Audioengine’s N22 desktop amplifier was introduced as a partner to the company’s P4 passive speakers, and while I am going to talk about the P4s in another review, in this review I wanted to look at the N22 by itself, especially from the standpoint of the desktop musician.
A Desktop Amplifier?
Let’s start with what the N22 is, a desktop amplifier that you can see in the photo below. Many of you might be asking yourself what in the heck that is, and the short answer is that it’s just what it sounds like, an audio amplifier that fits on your desk. The longer answer, however, is that it’s what you need to power a pair of passive speakers, which are speakers that don’t have their own built-in amplifier.
Audioengine N22 Desktop Amp
I wouldn’t blame you for scoffing at this point and asking who in the heck makes unpowered computer speakers these days. It’s a legit question, if you’re talking about most of the computer speaker industry—almost all of the computer speakers on the market have their own (usually low end) amplifier. It’s why you have to plug them into the wall.
There are, however, a few passive computer speakers out there, for instance Audioengine’s own P4 speakers. They have the advantage of being far smaller than the company’s own A5, self-powered cousins, smaller even than the difference between a 4 inch woofer and a 5 inch woofer would suggest. That’s a handy thing for people with limited desk space, as the A5s, while they sound amazing, are large.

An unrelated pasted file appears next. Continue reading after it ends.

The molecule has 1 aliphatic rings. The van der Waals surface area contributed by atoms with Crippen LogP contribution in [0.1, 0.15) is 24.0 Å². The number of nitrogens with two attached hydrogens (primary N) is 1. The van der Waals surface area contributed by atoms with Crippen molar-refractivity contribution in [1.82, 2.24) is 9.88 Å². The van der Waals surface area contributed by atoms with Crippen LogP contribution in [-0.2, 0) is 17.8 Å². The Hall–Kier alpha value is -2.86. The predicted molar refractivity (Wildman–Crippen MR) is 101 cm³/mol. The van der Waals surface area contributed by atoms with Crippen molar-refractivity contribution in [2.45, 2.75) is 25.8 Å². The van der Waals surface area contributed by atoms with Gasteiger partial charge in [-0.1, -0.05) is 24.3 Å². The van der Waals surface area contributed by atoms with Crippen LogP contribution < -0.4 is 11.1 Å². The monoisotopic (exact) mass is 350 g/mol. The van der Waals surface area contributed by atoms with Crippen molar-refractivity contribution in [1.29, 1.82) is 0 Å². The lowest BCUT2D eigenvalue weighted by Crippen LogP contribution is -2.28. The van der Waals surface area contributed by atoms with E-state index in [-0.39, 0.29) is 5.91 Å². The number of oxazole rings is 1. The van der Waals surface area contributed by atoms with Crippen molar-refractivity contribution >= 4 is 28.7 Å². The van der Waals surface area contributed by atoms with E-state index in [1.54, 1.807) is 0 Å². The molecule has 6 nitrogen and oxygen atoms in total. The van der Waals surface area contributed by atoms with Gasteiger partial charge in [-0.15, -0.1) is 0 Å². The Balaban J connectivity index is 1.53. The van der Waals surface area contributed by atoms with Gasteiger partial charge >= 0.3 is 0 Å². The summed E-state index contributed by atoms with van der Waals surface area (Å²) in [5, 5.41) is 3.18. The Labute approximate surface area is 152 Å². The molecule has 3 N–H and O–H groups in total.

Other examples of passive speakers include Sony’s SRS-P7 (US$8.86 at Amazon), and, well, I couldn’t find a lot of other examples.
Be that as it may, there is a very important class of speakers called reference monitors used (or needed) by many desktop musicians and producers. Some monitors are powered, but many others aren’t, and that’s because a lot of producers and musicians can be pretty persnickety about what amplifier they use, as well as a whole host of other reasons far outside my expertise and the scope of this review.
The point is that there are passive reference monitors out there that are an inexpensive way for desktop musicians and producers to get a high-quality, flat sound when recording, playing, or mixing music. To use them, however, you need an amplifier, as the sound out from your Mac is unpowered.
Take, for instance, KRK’s excellent R6 reference monitors. These are at the high end of entry level reference monitors, and retail for $299 each (but you can find them everywhere for $149, including Amazon). In my mind, these are the kind of monitors that most desktop musicians and producers might get.
Other reference monitors in this class include the Alesis Monitor One Mk2 ($299 list for a pair, $170 currently at Amazon), or the JBL Control 5 ($436 for a pair, $338 at Amazon). There are many more examples in this price range, too.
You can spend hundreds or thousands of dollars more if you want to, but I imagine that most people buying high end reference monitors probably are equipping a studio, but either way, the N22 is a great desktop amp.
In my setup, I put Logic through the R6s (via the N22 amp), while iTunes (and everything else on my Mac) gets pumped through my A5s. It’s good to be Bryan! In the figure below, you can see a shot of the N22 in situ. I have a very large desk (there’s more off camera to the right), but you’ll notice that the vertical nature of the N22 means it doesn’t have a large desktop footprint.
The N22 in situ
OK, that’s the long setup, now let’s look at the N22. The thing I love about Audioengine is that they engineer a great product. They decide what they want to make and then find the right high-quality components that allow them to do so. In the years I’ve worked with the company and its products, I’ve never found them to compromise on the quality of what the end-product sounds like.